I note with interest the latest partner ‘defection’ from SJ Berwin to Taylor Wessing, reported in The Lawyer: www.thelawyer.com
I note it only not because it is necessarily either interesting or surprising – I’m not saying it is, or isn’t either of those, by the way – I just note the use of the word ‘defection’ in the story.
‘Defection’ is a particularly charged word, a latinate expression with its root in failure or revolt. It has a political side to it, indicating a move away from a ruinous situation, or a loss of faith, and the transfer of allegiance to another faith.
So, law firm partners do not leave law firms. They defect.
I don’t think this is the press ‘sensationalising’ departures, as much as lawyers would love that to be true. The fact that this word crops up time and time and time again in the profession for good reason.
Perhaps I was overegging this particular pudding, I thought. So I checked. The Lawyer has used the word ‘defection’ in news stories 88 times in the past five years, and has referred to ‘defections’ 28 times this year alone, in each case referring to partner or senior moves.
Its sister-title, Marketing Week, by contrast, which has a circulation roughly 30% greater than The Lawyer (indicating the much greater size of its sector) has only used the term five times this year, and only in two cases was it referring to high level moves (the others, ironically enough, were talking about defects in products).
Lest you might think this is a Lawyer quirk, its direct competitor Legal Week has itself used the term 24 times this year…
I have long believed that law firms are, essentially, held together more by a combination of faith and inertia than by underlying business logic. Business positions or new initiatives are rarely evidenced, plans usually no more than cursory, and recruitment often relies more on faith than business substance.
To me, the word ‘defection’ perfectly encapsulates the peculiarly personal nature of the law firm business. Not that we need proof of that, but then law firms will insist on trying to run themselves as if they are ‘normal’ businesses (rather than flat, low-hierarchy collegial collectives) so these days I don’t shy away from pointing out this curiosity.
A ‘defection’ is not just about business logic, about aiming higher, changing tempo or going niche; it is about the failure of a psychological contract between the firm, its management and its partners, with the individual(s) concerned. This is a loss of faith, and, where there isn’t a leap-in-the-dark to another ‘faith’, can even be similar to bereavement, psychologically-speaking.
A ‘defection’ is too-often charged with feelings of bitterness, guilt, regret and recrimination, in stark contrast to, say the McKinsey “stay friends” approach to its alumni.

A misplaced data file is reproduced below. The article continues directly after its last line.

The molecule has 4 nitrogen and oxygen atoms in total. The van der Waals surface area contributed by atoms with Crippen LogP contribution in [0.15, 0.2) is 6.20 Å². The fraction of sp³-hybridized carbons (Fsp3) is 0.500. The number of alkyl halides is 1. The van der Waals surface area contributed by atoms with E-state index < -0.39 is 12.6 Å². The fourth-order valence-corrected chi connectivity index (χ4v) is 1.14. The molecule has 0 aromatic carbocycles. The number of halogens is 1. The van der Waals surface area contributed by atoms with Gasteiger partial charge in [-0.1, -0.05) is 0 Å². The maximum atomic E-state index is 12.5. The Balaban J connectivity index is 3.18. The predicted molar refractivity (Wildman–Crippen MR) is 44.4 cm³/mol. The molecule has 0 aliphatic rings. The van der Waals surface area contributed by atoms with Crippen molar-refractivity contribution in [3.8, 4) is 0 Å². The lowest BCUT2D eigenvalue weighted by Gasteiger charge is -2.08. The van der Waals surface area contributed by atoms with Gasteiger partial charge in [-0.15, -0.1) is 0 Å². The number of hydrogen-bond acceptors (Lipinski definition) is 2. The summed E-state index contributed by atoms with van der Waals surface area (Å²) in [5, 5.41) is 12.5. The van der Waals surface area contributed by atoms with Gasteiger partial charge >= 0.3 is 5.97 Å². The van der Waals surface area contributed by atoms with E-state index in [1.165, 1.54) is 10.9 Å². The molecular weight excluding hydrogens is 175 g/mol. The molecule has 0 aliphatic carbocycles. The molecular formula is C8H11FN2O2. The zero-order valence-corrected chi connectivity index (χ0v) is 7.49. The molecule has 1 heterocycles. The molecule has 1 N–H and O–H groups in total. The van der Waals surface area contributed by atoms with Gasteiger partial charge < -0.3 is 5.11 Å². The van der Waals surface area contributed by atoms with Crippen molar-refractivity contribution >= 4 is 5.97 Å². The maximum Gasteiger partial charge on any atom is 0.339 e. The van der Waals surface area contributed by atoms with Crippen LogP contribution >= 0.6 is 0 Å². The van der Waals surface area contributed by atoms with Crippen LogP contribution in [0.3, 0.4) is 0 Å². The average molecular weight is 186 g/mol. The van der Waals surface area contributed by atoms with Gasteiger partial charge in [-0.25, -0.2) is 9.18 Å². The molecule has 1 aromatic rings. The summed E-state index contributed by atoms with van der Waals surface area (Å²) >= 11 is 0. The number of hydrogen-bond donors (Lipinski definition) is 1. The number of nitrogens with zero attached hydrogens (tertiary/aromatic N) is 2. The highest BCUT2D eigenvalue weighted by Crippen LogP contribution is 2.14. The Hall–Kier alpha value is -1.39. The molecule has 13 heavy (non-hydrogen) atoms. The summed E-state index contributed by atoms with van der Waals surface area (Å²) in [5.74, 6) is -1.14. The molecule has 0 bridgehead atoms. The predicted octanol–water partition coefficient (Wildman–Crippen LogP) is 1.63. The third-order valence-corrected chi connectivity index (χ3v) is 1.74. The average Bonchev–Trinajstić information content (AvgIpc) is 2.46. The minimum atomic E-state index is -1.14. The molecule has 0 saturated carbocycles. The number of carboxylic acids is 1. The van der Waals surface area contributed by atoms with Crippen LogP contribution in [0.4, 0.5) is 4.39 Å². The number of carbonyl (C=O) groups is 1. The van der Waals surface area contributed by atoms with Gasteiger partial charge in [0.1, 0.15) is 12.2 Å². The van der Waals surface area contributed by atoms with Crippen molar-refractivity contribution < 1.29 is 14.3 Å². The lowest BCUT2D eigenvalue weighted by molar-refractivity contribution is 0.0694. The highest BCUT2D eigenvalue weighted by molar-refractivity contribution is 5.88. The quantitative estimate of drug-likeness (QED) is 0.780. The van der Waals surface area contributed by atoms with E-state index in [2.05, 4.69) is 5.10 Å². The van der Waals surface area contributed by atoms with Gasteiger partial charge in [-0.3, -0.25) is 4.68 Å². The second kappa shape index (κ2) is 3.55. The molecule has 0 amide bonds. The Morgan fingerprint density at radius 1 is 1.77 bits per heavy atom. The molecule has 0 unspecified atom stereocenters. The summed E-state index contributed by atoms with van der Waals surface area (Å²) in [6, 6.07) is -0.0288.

This set me thinking about the balance between closing ranks and self-examination within the abandoned firm. When I was a recruiter, I did not get the impression firms spent much time analysing what might have gone wrong to make the person leave and what might need to change before they recruited again.
No, the impetus was to recruit to fill the gap, often with the result that the position was essentially unfillable or that whoever went in there ended up failing for substantially the same reasons. After all, much easier to recruit than spend time ‘navel-gazing’ or grasping political nettles, and much better to feel that something is happening, even if the end-result might be the same waste of time, money and energy. You never know, might work, eh?
It is in the commercial interest of no recruiter to challenge this standard law firm response, except in the most gentle way. Here, the adage “the client knows their business best” works well for recruiters too. Setting aside for a moment the fact that it doesn’t do for recruiters to bite the hand that feeds, opening yourself up to your resellers may put them off suggesting you to candidates, which could be disastrous.
Of course, this is all a tidy little fiction. The plain fact is that recruiters know full well which firms are failing, stumbling and crashing as they’re acting for exiting partners who are giving them all the gory details. But it is a fiction that works for both parties. Only the very best recruiters will really go out on a limb to suggest changes, and even they will only go so far; most will simply take a pragmatic view and take the money, and who can blame them?
I, of course, would posit an alternative view, that of getting your house in order before you spend the time, money and energy trying to bring someone over to your ‘faith’. That route may be full of uncomfortable truths, nettle-grasping and disruption of old ways but, I think, purifying your recruitment ‘context’ and clarifying the sell makes for a faster, easier and cheaper process and makes hires much more likely to stay for the long term. It’s not a quick or easy fix, but the benefits are manifold.
I started on a semantic note, and I’ll end on one. The word ‘defection’ has various antonyms, according to www.dictionary.com : joining, remaining, loyalty.
You can buy new recruits. You can pay people to stay, up to a point. But you can’t buy loyalty. So be careful about losing it in the first place.